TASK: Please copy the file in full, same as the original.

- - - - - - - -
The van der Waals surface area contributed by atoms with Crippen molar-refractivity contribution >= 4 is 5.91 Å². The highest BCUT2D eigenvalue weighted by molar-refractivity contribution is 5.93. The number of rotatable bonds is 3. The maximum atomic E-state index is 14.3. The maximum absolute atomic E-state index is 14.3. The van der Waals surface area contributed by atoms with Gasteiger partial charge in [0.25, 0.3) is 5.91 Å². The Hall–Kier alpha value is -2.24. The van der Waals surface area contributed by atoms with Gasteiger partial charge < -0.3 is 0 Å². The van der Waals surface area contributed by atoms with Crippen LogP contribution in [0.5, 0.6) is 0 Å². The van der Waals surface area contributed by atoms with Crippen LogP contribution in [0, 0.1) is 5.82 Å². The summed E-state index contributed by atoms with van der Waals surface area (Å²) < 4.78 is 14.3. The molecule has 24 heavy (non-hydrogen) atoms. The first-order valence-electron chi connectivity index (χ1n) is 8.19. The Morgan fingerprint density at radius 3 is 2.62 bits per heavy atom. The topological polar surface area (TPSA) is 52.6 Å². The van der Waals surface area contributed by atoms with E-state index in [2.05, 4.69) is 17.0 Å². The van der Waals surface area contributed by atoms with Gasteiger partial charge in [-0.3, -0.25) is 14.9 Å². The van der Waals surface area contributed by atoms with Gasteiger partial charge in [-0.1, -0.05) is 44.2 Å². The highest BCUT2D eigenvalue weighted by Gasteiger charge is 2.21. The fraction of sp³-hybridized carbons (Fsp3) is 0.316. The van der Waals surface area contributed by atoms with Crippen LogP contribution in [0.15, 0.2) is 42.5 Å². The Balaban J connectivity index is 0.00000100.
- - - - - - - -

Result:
The van der Waals surface area contributed by atoms with Crippen molar-refractivity contribution >= 4 is 5.91 Å². The highest BCUT2D eigenvalue weighted by molar-refractivity contribution is 5.93. The number of rotatable bonds is 3. The maximum atomic E-state index is 14.3. The maximum absolute atomic E-state index is 14.3. The van der Waals surface area contributed by atoms with Gasteiger partial charge in [0.25, 0.3) is 5.91 Å². The Hall–Kier alpha value is -2.24. The van der Waals surface area contributed by atoms with Gasteiger partial charge < -0.3 is 0 Å². The van der Waals surface area contributed by atoms with Crippen LogP contribution in [0.5, 0.6) is 0 Å². The van der Waals surface area contributed by atoms with Crippen LogP contribution in [0, 0.1) is 5.82 Å². The summed E-state index contributed by atoms with van der Waals surface area (Å²) < 4.78 is 14.3. The molecule has 24 heavy (non-hydrogen) atoms. The first-order valence-electron chi connectivity index (χ1n) is 8.19. The Morgan fingerprint density at radius 3 is 2.62 bits per heavy atom. The topological polar surface area (TPSA) is 52.6 Å². The van der Waals surface area contributed by atoms with E-state index in [2.05, 4.69) is 17.0 Å². The van der Waals surface area contributed by atoms with Gasteiger partial charge in [-0.3, -0.25) is 14.9 Å². The van der Waals surface area contributed by atoms with Gasteiger partial charge in [-0.1, -0.05) is 44.2 Å². The highest BCUT2D eigenvalue weighted by Gasteiger charge is 2.21. The fraction of sp³-hybridized carbons (Fsp3) is 0.316. The van der Waals surface area contributed by atoms with Crippen LogP contribution in [0.15, 0.2) is 42.5 Å². The Balaban J connectivity index is 0.00000100.